“Also, use your male peers as allies, ask them questions about their roles, how they got to where they are today, and have a real knowledge-sharing conversation to work out what you want to do.” 


“Inclusion doesn’t tend to happen by accident. It needs to be deliberate, with organisations prioritising it as part of their agenda. The key to inclusion though, is having women role models. Having women in the leadership team has been the catalyst for my own career development.  

“I’ve always been very lucky with amazing male mentors and allies who’ve pushed me beyond my comfort zone. But it wasn’t until I had a female boss that I suddenly had a role model that not only could inspire me but be someone that I could emulate.” 


“When we get to bring our whole selves to work, we do a better job for our clients. We show them that our teams are “real-life people,” with different experiences and backgrounds. 

“Creating a culture and space where people can be their whole selves is the key to inclusion Ultimately, you need to believe that having diverse teams makes a much better experience for everyone.” 

Fatima Holt – Sales Support Executive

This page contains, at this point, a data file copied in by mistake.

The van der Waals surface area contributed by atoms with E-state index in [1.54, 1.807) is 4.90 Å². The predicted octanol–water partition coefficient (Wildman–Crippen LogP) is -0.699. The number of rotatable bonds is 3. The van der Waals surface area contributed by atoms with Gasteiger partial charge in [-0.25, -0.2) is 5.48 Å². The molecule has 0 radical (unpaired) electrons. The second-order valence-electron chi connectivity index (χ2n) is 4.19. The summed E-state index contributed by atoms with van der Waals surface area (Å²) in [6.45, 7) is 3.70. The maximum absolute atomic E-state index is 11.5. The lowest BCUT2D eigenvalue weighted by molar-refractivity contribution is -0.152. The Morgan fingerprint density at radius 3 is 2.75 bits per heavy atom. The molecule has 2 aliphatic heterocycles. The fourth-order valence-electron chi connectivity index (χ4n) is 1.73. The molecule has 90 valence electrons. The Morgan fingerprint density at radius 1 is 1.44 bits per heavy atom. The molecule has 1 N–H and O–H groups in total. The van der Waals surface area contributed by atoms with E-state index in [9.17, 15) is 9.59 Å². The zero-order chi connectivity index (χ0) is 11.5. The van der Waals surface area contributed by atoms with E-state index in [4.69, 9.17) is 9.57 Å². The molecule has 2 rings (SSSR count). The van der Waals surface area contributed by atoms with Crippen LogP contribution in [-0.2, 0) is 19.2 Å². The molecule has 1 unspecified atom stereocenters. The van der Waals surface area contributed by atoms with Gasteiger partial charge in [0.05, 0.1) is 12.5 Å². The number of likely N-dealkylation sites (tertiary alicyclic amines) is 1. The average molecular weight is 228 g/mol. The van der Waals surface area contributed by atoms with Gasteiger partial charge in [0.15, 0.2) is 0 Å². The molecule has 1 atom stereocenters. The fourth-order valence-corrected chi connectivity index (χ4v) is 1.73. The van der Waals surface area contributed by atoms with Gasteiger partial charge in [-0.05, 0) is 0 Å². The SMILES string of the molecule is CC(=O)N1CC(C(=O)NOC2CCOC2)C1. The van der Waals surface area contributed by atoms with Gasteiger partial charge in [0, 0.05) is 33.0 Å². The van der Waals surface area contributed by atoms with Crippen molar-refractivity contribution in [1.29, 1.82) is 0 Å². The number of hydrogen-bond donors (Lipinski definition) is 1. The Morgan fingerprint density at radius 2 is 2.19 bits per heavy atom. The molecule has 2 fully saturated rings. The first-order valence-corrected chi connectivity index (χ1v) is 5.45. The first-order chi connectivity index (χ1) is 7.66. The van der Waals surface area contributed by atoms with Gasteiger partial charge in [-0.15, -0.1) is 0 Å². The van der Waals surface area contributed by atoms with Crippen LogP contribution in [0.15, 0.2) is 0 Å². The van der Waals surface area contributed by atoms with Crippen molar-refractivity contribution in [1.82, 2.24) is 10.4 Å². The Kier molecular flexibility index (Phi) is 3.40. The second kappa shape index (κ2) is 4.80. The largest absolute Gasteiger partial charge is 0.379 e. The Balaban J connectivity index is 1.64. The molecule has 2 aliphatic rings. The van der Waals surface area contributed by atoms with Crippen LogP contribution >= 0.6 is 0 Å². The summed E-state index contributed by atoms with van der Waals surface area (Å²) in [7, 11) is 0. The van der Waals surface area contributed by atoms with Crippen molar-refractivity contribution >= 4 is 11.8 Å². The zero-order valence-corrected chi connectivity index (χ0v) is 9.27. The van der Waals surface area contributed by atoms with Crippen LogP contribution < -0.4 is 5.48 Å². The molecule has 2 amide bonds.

“Women supporting each other is key. Mental health is a big thing so having a team where you have someone to go to where you can openly talk to about any issues you’re having is beneficial for the team.” 

Justine Javelosa – New Business Sales 

“We’ve come a very long way, but I think there is still much to be done, particularly for mothers. Having the right incentives, giving them support to take time off, and giving them a platform to showcase their skills are all important initiatives. Having the correct support and understanding in the workplace culture of how women can work is also key.” 


“Companies can inspire inclusion by not excluding other people. Don’t exclude anyone, make your work flexible, make it inclusive and encourage that culture.” 

3. What more could be done to help women get into the tech industry? 


“I think that it really starts in higher education. There are not enough conversations about what you can do after you leave university, specific to STEM. I think businesses could do better too. We could encourage apprenticeships for those who are coming out of school and want to look at being in the technology sector. The government could do more with grants and provide a real awareness across the country of what’s involved in the technology sector and why it’s thriving.”